BY Patrick Meitin November 20, 2020
Washington bowhunters are hitting the rut just right this season. Northeastern Washington bowhunters are reporting seeing mature bucks beginning to chase aggressively, with trail cameras picking up many new arrivals from outside their regular territories. Cold, snowy weather has encouraged does to visit bait stations more frequently, oftentimes at all hours of the day, and with rut activities in full swing they are often towing bucks. All-day sits are recommended.
Bowhunters plying public areas, like the Little Pend Oreille National Wildlife Refuge, where baiting is not legal, are nonetheless enjoying all-day movement, including sightings of mature bucks in obvious cruise mode. Bowhunters have been seeing some decent bucks this season, but I have heard no reports of Boone & Crockett-class behemoths.
Friends hunting locked-gate private properties in northern Idaho tell me they are still seeing a lot of bucks hanging out with other bucks and does without showing the slightest hints of rutting interest. Close to home I’m seeing younger bucks pestering does, but without any reciprocal interest from the females being pursued.
This parallels what I am seeing on public lands, with trail cameras capturing images of mature bucks feeding in close association with one another. There have been a couple instances of younger-mature bucks pushing and shoving, but no real battles and no broken antler tines have yet been witnessed. I’m beginning to pick up many stray bucks I’ve never seen before — mostly 3 1/2-year-olds — so bucks are certainly beginning to wander more widely.
My target bucks, all 5 1/2-plus years old, have been appearing only at night for the most part. Occasionally I am seeing one of those bucks edging into legal shooting hours, but that movement remains quite sporadic. Overall daytime movement of bucks up to 3 1/2 years old has increased somewhat since last week. The rut is maybe a week from really getting underway, at least in terms of the biggest, oldest bucks venturing out at all hours. The weather has been wet, including mixed snow and rain, but not altogether cold for this time of year. No brutally cold weather — which really gets older bucks moving during daylight hours — is forecast until after next week. All bucks appearing on camera still wear snow-white tarsals.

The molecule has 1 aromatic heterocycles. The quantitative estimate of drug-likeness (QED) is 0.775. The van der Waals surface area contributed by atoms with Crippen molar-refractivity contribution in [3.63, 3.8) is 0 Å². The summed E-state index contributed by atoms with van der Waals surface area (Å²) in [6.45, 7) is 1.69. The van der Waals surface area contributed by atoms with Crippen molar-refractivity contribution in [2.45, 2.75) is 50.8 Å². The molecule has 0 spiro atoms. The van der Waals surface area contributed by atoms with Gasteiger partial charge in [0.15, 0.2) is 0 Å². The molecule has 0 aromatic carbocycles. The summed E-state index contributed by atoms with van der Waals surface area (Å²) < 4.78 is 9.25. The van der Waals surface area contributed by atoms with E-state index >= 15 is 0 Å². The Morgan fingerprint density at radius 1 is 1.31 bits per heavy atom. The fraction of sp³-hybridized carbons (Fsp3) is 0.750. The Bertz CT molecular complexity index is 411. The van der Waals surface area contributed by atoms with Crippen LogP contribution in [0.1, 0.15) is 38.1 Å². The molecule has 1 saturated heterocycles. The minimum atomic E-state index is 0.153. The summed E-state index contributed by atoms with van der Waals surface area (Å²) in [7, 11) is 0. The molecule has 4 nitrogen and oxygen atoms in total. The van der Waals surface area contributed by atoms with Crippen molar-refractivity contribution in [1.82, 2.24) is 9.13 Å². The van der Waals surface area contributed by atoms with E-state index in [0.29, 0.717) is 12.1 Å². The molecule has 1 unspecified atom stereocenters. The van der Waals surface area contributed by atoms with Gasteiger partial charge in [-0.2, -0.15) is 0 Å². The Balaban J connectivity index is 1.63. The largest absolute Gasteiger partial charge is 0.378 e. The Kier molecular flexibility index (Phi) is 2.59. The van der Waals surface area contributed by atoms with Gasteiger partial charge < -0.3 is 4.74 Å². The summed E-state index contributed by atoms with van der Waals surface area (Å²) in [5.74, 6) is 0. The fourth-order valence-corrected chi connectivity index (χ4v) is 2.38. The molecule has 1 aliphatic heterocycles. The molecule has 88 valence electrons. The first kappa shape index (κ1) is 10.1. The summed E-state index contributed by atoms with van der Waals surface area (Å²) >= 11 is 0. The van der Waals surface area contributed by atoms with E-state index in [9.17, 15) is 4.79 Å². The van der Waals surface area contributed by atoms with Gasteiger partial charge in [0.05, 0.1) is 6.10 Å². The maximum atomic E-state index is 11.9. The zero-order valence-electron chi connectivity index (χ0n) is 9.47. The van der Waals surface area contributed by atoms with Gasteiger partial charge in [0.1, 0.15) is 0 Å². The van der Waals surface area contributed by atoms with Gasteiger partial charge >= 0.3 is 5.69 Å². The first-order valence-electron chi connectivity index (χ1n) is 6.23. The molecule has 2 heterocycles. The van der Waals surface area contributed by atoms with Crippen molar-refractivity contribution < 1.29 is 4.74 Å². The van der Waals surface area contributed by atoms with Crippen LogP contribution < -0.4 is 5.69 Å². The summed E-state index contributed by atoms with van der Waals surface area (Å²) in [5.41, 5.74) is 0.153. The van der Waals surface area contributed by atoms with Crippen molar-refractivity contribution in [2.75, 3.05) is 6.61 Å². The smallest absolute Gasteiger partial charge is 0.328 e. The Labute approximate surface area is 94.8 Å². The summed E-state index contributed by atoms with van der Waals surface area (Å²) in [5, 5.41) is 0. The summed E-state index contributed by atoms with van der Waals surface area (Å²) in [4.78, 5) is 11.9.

A couple of the biggest bucks on my radar early in the season have not reappeared since velvet was rubbed off in September. Scrapes continue to be hit regularly and random rubs are appearing with more frequency. Many northern Idaho deer units will be closing in the coming week, with the potential of shifting unexpected pressure into adjoining units that will remain open. I have not been seeing the same number of high-scoring bucks as in past years, following a very wet spring that quickly turned into an unseasonably dry summer. I cannot say with any degree of confidence if this is strictly localized, or a regional phenomenon.
Western Montana friends in the Hamilton region are seeing wide-open rutting with area mule deer. Bucks’ necks are now fully swollen and they are aggressively pursuing does, with harems growing daily. Younger bucks that have been pushed out of harem groups are wandering widely, making themselves vulnerable. Many deer seasons in that portion of western Montana will be closing by week’s end, so now is the time to strike. Other units are open through Thanksgiving, though.
Western Montana’s lower-elevation river bottoms, particularly the Bitterroot River Valley, are also seeing a lot of whitetail movement, with mature bucks actively seeking does, cruising widely and tarsals beginning to darken. Farther east, in areas surrounding the Yellowstone and Bighorn rivers, the whitetail rut is now wide open. If the unit where you hunt is still open, this weekend promises some of the hottest action of the entire season. Montana bucks grew some impressive antlers this season, so there should be some serious bombers taken during the coming week.
Cowboy State friends are seeing increased activity in northern and central Wyoming, with bucks being observed throughout the day and does just beginning to stand for bucks. Wyoming whitetail populations seem to be extremely healthy this season, and success rates should reflect that. Unlike many parts of the whitetail’s habitat, many Wyoming whitetail habitats consist of prairie and narrow riparian strips, so the lock-down phase so detrimental to deer sightings in other places is not as large of a factor in Wyoming. Diligent glassing will still turn up deer in these open habitats. Some high-scoring bucks have been taken during the week and this trend should continue into the weekend.
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